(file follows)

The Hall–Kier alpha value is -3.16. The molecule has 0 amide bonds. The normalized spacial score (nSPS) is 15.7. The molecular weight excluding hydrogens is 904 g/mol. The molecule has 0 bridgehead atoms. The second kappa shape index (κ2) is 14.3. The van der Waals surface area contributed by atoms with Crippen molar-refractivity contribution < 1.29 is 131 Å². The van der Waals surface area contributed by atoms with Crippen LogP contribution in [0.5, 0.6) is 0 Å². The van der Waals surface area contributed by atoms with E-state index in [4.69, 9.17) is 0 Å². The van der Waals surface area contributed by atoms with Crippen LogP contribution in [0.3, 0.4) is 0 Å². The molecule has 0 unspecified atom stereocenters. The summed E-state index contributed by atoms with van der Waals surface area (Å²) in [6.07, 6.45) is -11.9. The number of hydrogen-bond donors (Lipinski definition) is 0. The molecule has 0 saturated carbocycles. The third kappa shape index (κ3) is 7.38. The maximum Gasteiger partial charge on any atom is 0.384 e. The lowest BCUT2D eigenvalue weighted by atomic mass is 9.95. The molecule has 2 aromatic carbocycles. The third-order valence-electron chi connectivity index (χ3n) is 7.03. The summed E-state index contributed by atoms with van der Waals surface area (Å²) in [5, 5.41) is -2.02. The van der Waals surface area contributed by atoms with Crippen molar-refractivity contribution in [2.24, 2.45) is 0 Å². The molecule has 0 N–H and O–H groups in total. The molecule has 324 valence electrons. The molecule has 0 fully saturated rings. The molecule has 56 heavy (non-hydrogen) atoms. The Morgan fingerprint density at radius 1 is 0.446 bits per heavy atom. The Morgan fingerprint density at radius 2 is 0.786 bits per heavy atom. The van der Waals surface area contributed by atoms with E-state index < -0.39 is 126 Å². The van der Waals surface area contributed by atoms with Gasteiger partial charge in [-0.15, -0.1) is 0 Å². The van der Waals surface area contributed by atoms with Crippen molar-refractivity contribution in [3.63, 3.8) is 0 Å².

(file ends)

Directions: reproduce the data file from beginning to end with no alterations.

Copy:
The Hall–Kier alpha value is -3.16. The molecule has 0 amide bonds. The normalized spacial score (nSPS) is 15.7. The molecular weight excluding hydrogens is 904 g/mol. The molecule has 0 bridgehead atoms. The second kappa shape index (κ2) is 14.3. The van der Waals surface area contributed by atoms with Crippen molar-refractivity contribution < 1.29 is 131 Å². The van der Waals surface area contributed by atoms with Crippen LogP contribution in [0.5, 0.6) is 0 Å². The van der Waals surface area contributed by atoms with E-state index in [4.69, 9.17) is 0 Å². The van der Waals surface area contributed by atoms with Crippen LogP contribution in [0.3, 0.4) is 0 Å². The molecule has 0 unspecified atom stereocenters. The summed E-state index contributed by atoms with van der Waals surface area (Å²) in [6.07, 6.45) is -11.9. The number of hydrogen-bond donors (Lipinski definition) is 0. The molecule has 0 saturated carbocycles. The third kappa shape index (κ3) is 7.38. The maximum Gasteiger partial charge on any atom is 0.384 e. The lowest BCUT2D eigenvalue weighted by atomic mass is 9.95. The molecule has 2 aromatic carbocycles. The third-order valence-electron chi connectivity index (χ3n) is 7.03. The summed E-state index contributed by atoms with van der Waals surface area (Å²) in [5, 5.41) is -2.02. The van der Waals surface area contributed by atoms with Crippen molar-refractivity contribution in [2.24, 2.45) is 0 Å². The molecule has 0 N–H and O–H groups in total. The molecule has 324 valence electrons. The molecule has 0 fully saturated rings. The molecule has 56 heavy (non-hydrogen) atoms. The Morgan fingerprint density at radius 1 is 0.446 bits per heavy atom. The Morgan fingerprint density at radius 2 is 0.786 bits per heavy atom. The van der Waals surface area contributed by atoms with E-state index < -0.39 is 126 Å². The van der Waals surface area contributed by atoms with Gasteiger partial charge in [-0.15, -0.1) is 0 Å². The van der Waals surface area contributed by atoms with Crippen molar-refractivity contribution in [3.63, 3.8) is 0 Å².